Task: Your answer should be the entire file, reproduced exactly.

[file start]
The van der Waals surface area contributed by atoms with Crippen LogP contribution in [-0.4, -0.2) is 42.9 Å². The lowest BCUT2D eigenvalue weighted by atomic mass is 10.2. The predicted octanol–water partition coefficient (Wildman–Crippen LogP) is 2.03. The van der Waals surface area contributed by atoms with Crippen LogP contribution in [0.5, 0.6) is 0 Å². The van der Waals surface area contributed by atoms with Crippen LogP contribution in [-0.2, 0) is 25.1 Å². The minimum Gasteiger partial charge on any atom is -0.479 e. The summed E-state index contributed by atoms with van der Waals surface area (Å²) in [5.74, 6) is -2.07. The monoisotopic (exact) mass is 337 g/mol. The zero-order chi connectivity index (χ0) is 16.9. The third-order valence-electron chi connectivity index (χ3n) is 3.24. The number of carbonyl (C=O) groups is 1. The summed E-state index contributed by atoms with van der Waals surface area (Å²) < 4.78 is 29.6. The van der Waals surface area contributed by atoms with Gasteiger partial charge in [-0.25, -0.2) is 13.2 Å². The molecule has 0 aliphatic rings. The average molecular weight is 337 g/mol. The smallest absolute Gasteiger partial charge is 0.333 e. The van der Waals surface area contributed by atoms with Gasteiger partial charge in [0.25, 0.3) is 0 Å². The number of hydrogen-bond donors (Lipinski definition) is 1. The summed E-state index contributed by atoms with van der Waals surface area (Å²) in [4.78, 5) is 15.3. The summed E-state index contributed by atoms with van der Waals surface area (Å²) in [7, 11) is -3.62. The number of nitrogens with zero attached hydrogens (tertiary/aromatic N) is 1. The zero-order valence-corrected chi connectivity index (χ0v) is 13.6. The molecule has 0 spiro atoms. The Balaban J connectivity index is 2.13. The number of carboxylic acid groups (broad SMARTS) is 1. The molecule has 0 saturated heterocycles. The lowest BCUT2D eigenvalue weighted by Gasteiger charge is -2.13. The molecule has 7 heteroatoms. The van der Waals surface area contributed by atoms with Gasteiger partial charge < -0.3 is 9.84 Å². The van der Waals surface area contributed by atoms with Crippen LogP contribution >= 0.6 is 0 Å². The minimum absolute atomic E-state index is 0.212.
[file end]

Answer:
The van der Waals surface area contributed by atoms with Crippen LogP contribution in [-0.4, -0.2) is 42.9 Å². The lowest BCUT2D eigenvalue weighted by atomic mass is 10.2. The predicted octanol–water partition coefficient (Wildman–Crippen LogP) is 2.03. The van der Waals surface area contributed by atoms with Crippen LogP contribution in [0.5, 0.6) is 0 Å². The van der Waals surface area contributed by atoms with Crippen LogP contribution in [-0.2, 0) is 25.1 Å². The minimum Gasteiger partial charge on any atom is -0.479 e. The summed E-state index contributed by atoms with van der Waals surface area (Å²) in [5.74, 6) is -2.07. The monoisotopic (exact) mass is 337 g/mol. The zero-order chi connectivity index (χ0) is 16.9. The third-order valence-electron chi connectivity index (χ3n) is 3.24. The number of carbonyl (C=O) groups is 1. The summed E-state index contributed by atoms with van der Waals surface area (Å²) < 4.78 is 29.6. The van der Waals surface area contributed by atoms with Gasteiger partial charge in [-0.25, -0.2) is 13.2 Å². The molecule has 0 aliphatic rings. The average molecular weight is 337 g/mol. The smallest absolute Gasteiger partial charge is 0.333 e. The van der Waals surface area contributed by atoms with Gasteiger partial charge in [0.25, 0.3) is 0 Å². The number of hydrogen-bond donors (Lipinski definition) is 1. The summed E-state index contributed by atoms with van der Waals surface area (Å²) in [4.78, 5) is 15.3. The summed E-state index contributed by atoms with van der Waals surface area (Å²) in [7, 11) is -3.62. The number of nitrogens with zero attached hydrogens (tertiary/aromatic N) is 1. The zero-order valence-corrected chi connectivity index (χ0v) is 13.6. The molecule has 0 spiro atoms. The Balaban J connectivity index is 2.13. The number of carboxylic acid groups (broad SMARTS) is 1. The molecule has 0 saturated heterocycles. The lowest BCUT2D eigenvalue weighted by Gasteiger charge is -2.13. The molecule has 7 heteroatoms. The van der Waals surface area contributed by atoms with Gasteiger partial charge < -0.3 is 9.84 Å². The van der Waals surface area contributed by atoms with Crippen LogP contribution >= 0.6 is 0 Å². The minimum absolute atomic E-state index is 0.212.